Abstracts (first author)
Causes and consequences of developmental plasticity in Daphnia maturation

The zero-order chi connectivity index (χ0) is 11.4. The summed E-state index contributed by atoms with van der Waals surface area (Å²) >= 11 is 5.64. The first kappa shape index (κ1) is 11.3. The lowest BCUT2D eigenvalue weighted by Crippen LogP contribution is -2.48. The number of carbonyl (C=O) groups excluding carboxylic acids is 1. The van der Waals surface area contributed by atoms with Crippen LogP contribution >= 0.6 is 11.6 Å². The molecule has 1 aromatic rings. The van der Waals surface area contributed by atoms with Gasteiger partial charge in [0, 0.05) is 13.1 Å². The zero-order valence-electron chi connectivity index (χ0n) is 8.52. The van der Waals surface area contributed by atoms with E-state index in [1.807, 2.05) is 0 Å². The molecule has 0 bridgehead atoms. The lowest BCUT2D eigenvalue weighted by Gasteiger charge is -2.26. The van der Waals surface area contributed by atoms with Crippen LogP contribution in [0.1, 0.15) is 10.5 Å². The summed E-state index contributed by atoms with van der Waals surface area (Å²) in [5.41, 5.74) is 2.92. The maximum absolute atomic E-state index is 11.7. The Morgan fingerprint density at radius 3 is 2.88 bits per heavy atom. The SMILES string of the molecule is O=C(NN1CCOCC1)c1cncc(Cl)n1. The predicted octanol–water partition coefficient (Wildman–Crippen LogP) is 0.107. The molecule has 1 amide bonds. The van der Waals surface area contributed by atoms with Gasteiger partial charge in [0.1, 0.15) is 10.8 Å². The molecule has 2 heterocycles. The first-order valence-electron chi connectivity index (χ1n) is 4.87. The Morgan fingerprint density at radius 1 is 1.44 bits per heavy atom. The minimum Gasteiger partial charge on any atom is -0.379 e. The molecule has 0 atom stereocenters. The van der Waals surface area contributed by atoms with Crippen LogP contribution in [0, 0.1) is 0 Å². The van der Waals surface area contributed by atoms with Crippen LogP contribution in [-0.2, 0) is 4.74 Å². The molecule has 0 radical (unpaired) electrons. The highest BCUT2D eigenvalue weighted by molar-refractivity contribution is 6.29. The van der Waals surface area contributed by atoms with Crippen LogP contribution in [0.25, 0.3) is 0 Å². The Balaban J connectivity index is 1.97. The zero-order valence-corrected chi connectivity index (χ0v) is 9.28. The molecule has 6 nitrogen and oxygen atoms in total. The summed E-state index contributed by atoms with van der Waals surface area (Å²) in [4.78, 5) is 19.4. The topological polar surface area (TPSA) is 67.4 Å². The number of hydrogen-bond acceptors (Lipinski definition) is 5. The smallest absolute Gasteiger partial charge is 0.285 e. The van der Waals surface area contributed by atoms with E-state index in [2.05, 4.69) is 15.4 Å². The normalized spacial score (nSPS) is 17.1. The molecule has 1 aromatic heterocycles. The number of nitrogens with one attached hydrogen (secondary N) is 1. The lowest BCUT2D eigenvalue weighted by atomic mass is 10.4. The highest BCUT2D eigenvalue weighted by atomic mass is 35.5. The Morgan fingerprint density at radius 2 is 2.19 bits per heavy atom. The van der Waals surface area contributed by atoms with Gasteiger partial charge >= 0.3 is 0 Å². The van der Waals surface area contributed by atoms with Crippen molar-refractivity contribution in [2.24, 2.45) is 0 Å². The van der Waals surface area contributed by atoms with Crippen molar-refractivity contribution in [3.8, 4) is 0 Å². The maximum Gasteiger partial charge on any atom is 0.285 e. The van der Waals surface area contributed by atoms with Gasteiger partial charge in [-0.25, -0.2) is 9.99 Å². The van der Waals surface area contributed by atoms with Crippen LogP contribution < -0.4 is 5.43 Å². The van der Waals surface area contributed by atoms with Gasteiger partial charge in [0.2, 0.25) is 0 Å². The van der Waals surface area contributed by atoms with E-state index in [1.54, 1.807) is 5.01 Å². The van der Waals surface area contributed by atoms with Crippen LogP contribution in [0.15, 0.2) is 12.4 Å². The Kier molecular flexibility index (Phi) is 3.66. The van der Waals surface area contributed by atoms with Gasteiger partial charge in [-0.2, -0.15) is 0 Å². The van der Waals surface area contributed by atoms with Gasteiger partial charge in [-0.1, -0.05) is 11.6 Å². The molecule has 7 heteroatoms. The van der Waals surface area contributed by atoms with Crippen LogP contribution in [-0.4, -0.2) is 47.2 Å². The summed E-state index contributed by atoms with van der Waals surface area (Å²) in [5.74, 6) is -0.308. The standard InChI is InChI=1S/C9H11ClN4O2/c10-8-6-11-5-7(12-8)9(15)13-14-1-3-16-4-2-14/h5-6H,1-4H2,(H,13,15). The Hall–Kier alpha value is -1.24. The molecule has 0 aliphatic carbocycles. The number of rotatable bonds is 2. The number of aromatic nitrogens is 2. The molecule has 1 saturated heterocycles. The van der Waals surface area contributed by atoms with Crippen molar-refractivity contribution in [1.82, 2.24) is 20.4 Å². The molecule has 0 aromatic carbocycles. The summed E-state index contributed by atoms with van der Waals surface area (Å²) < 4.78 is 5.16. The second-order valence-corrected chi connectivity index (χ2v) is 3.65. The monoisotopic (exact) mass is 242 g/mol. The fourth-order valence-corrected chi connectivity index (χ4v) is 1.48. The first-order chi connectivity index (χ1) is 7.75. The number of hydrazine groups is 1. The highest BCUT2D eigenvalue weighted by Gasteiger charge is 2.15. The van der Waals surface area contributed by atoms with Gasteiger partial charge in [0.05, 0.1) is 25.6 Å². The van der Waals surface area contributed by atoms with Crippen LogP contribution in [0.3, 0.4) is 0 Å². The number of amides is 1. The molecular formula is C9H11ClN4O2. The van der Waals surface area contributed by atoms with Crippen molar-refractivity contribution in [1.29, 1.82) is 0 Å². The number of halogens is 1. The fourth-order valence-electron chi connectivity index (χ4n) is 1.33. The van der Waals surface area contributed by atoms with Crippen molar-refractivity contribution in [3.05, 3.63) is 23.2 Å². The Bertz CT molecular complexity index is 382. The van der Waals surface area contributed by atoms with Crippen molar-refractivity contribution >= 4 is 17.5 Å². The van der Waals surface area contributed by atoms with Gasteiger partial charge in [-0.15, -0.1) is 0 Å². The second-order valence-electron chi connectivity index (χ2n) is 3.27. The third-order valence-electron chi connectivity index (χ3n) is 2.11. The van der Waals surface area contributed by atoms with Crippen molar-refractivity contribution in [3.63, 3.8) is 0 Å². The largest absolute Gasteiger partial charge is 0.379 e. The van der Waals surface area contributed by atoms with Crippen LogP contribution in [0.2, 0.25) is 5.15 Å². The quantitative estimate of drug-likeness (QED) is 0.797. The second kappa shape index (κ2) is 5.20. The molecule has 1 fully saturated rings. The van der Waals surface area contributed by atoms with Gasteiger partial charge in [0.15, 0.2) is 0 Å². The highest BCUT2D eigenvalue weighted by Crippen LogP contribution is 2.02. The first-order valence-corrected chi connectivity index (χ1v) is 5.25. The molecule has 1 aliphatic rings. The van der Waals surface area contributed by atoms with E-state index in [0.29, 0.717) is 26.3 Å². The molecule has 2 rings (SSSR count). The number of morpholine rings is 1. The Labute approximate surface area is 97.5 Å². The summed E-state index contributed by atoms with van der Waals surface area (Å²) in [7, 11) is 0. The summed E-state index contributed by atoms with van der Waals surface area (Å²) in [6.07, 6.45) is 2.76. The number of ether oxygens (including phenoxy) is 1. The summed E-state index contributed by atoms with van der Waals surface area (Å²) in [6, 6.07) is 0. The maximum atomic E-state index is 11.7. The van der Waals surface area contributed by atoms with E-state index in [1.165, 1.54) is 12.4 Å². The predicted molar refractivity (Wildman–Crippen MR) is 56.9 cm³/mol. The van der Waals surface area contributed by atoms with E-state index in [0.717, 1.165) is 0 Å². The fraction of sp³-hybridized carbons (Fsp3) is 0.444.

Maturation is a key life history transition, due to the importance of age and size at maturity in determining fitness. Understanding how maturation phenotypes evolve requires an appreciation of the underlying ontogenetic mechanisms, including the maturation threshold, which determines when an individual ‘decides’ to mature. Maturation thresholds are poorly understood, and little is known about how phenotypically plastic or genetically variable they are, but the parthenogenetic crustacean Daphnia is the ideal organism in which to study their evolution. Statistically modelling the maturation process shows that the maturation threshold is a developmentally plastic trait in response to variable resource availability, and more closely resembles a process with a rate than a discrete switch. The idea that the threshold is better thought of as a rate than a switch is further supported by gene expression changes during maturation. The maturation threshold also differs between genotypes and species of Daphnia, and clone-specific maternal effects in the development and growth rate interact to produce phenotypically plastic adult phenotypes. Furthermore, experiments studying the fitness consequences of maturation variation showed that Daphnia magna genotypes initiating maturation at smaller sizes had a higher intrinsic rate of population increase, but this size did not correlate well with competitive success when five clones were directly competed with each other, suggesting that interactions with other factors were influencing fitness. Maturation thresholds in Daphnia do not appear to be based on a single fixed state, but are responsive to environmental variation. The presence of heritable variation and transgenerational effects in these developmentally plastic traits suggests that they have an important role in the evolution of age and size at maturity.